LSK: Alec Longmuir, MMFA gallery’s art director, noted your interest in Science-Fiction.
Would you like to comment on this?
Salzman: To the extent I am a fan of the genre, it is the optimistic, advanced technology version vs the bleak dystopian one. The streamlined geometry of the spaceships, gleaming, clean cities, and tight, bright clothes all have influenced my visual sensibility. One of the paintings in the show at MMFA gallery, From Edge to Wedge, has an alternate title, Captain Kirk’s Art Collection. The idea of limitless scientific progress is a fundamental source of inspiration for my aesthetic.
Another painting I would mention is The Colors of Anti-Matter, which perhaps has a different direction of inquiry. The issue is the dialogue and correlations between the interference palette and the bright, saturated palette in that painting. I think of it as exploring translation and the colors as elements of a language. The title is a “romantic” description of the dynamic of the painting. Titles are significant in my work.
LSK: Would you like to remark on some of these titles?
Salzman: The titles connect to what I thought when I did the work, ruminating on words and phrases. The first important one is I Awoke With a Lingering Doubt. It’s a double portrait of Debbie Harry from when I was very involved with photo-deconstruction. I used a promotional headshot to clash photography with as many modes of representation as I could pack into the painting. The composite image is fractured, suggesting dislocation and anxiety in concert with my mental state.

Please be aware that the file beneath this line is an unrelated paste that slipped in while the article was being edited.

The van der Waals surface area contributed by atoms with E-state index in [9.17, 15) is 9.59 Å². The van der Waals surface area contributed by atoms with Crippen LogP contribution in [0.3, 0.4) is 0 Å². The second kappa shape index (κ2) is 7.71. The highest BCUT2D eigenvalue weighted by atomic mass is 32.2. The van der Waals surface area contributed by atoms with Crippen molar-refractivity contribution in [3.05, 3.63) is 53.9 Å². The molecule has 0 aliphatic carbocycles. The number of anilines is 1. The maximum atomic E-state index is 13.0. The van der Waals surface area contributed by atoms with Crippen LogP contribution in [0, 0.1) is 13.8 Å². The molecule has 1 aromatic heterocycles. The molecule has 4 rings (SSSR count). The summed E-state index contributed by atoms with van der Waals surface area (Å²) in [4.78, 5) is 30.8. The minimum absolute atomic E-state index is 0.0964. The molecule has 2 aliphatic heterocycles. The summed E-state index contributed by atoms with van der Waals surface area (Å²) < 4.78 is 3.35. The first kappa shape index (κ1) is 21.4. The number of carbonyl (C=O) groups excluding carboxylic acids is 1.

Fast-forward to more “mature” works, and I think of The Golden Age, Angular Momentum Made Me, and Ellen Descending a Staircase. I have already described the first two to relate my paintings to classicism. Still, they suggest similar fractured anxiety, expressed by the motion and translucence of the imagery. Ellen Descending a Staircase is from the same group (and among my personal favorites), and I had been trying for some time to do a homage to Nude Descending a Staircase by Duchamp. The movement described in that series was directly related to a human figure moving through time, particularly a modern figure living in our breathless, technological world. To connect back to I Awoke With a Lingering Doubt, The Good Insomnia is a title that refers to the ongoing unease, and the usually unwelcome sleeplessness, that informs my hard-edged, systemic paintings. In that particular case, my inability to sleep resulted in a breakthrough in my work. The Illusion of Macro-World Symmetry opposes visual even-ness with the reality of its technical impossibility. The laws of nature undermine basic intuition.
My titles serve as a poetic counterpoint to the geometry and a complementary element describing my impulse to bring tranquility to chaos.
LSK: In conclusion, what do you want viewers to know about your artwork and your approach to making art?
Salzman: Again, “Space is the place”. My focus has always been exploring and creating pictorial space: two and three-dimensional and murky, hard to locate spaces, flat and illusionistic. I strive to create imagery that allows me maximal freedom to explore anything I want, formally, thematically and emotionally. I want to make magic – to make spaces that evoke perception and emotion for viewers.
*Article first published in Whitehot Magazine on May 24, 2022.